pooja budhiraja · March 11, 2019 at 11:22 pm

wow the pictures are just amazing. The architecture is so beautiful . nicely written
#poseinstylereads #xplorabharat

Rajesh khadkikar · March 11, 2019 at 11:12 pm

Superb post especially 2 things I like the most , 1st is beautiful photos and second is , tips you wrote after each paragraph , these tips are really important and very useful for those who wants to visit for the first time

jayanthi6 · March 11, 2019 at 11:42 am

Nice to know about Ajanta and Ellora through your post…India truly has so many hidden gems in her!

Sanjota Purohit · March 9, 2019 at 2:22 am

I have seen many Kannada movies shot here. Indeed a beautiful place. Great post Preeti.

Mayuri6 · March 8, 2019 at 1:35 pm

This is a lovelt, detailed and informative post, Preeti. I especially appreciate the tips you’ve added, a great help to first time visitors.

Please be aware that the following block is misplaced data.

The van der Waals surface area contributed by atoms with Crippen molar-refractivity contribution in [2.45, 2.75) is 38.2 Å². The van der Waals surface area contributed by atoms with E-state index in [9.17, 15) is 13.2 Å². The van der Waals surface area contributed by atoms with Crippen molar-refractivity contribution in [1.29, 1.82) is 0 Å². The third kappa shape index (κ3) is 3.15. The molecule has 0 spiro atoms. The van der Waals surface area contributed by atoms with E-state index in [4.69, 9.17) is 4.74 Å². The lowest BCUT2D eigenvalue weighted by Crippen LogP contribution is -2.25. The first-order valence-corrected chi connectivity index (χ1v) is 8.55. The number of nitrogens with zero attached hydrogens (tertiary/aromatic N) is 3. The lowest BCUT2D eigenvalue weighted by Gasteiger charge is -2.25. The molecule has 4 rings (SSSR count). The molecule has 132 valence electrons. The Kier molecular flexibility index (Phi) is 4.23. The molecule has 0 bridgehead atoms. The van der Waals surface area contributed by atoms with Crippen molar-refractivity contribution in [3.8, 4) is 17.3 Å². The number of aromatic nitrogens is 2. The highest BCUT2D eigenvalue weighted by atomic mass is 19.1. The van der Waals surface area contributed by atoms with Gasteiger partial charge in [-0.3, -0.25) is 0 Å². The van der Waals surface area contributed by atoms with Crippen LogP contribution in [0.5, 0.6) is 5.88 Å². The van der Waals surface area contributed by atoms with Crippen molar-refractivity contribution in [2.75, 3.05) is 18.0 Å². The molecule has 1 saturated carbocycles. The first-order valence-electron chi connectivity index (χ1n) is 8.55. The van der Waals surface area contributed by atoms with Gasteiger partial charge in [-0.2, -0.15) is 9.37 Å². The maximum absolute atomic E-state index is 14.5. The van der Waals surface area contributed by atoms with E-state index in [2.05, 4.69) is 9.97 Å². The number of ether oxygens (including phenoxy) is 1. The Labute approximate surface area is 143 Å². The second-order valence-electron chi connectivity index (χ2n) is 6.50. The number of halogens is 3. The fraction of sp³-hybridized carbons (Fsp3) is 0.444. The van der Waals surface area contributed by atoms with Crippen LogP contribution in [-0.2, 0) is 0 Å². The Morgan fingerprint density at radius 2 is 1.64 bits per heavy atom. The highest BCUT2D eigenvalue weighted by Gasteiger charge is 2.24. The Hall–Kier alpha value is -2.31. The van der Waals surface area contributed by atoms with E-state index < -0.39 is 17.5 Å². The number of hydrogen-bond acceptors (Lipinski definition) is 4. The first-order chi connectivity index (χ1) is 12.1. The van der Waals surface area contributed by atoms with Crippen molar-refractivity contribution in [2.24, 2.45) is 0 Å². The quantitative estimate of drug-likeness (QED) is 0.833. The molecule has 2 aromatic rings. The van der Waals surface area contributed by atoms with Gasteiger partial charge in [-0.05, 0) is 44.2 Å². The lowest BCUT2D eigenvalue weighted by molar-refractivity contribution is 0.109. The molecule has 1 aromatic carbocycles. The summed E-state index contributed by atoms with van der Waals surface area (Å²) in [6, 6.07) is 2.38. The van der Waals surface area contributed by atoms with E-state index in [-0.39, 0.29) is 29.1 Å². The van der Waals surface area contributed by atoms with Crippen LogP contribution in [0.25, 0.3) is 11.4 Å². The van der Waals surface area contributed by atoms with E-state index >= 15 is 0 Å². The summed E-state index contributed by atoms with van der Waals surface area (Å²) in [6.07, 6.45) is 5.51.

I have been to Ajanta and Ellora on a school trip (about 20000 years ago) but the memory of those beautiful carvings and the lush greenery (back then) is still fresh in my mind. Hope our government, and visitors, take better care of these precious places.

aditi · March 8, 2019 at 6:04 am

Wonderful write-up on Ajnta and Ellora. The UNESCO Heritage site is worth visiting and your post recommends it highly:)

Pr@Gun · March 8, 2019 at 12:27 am

Wow such detailed tour to ajanta ellora, haven’t yet visited but your post virtually took me there. Creativity, craftsmanship, carvings, caves all look majestic. For sure I’m gonna keep your post handy when I visit it physically. Thanks for the share.

Vijayalakshmi Harish · March 7, 2019 at 8:29 pm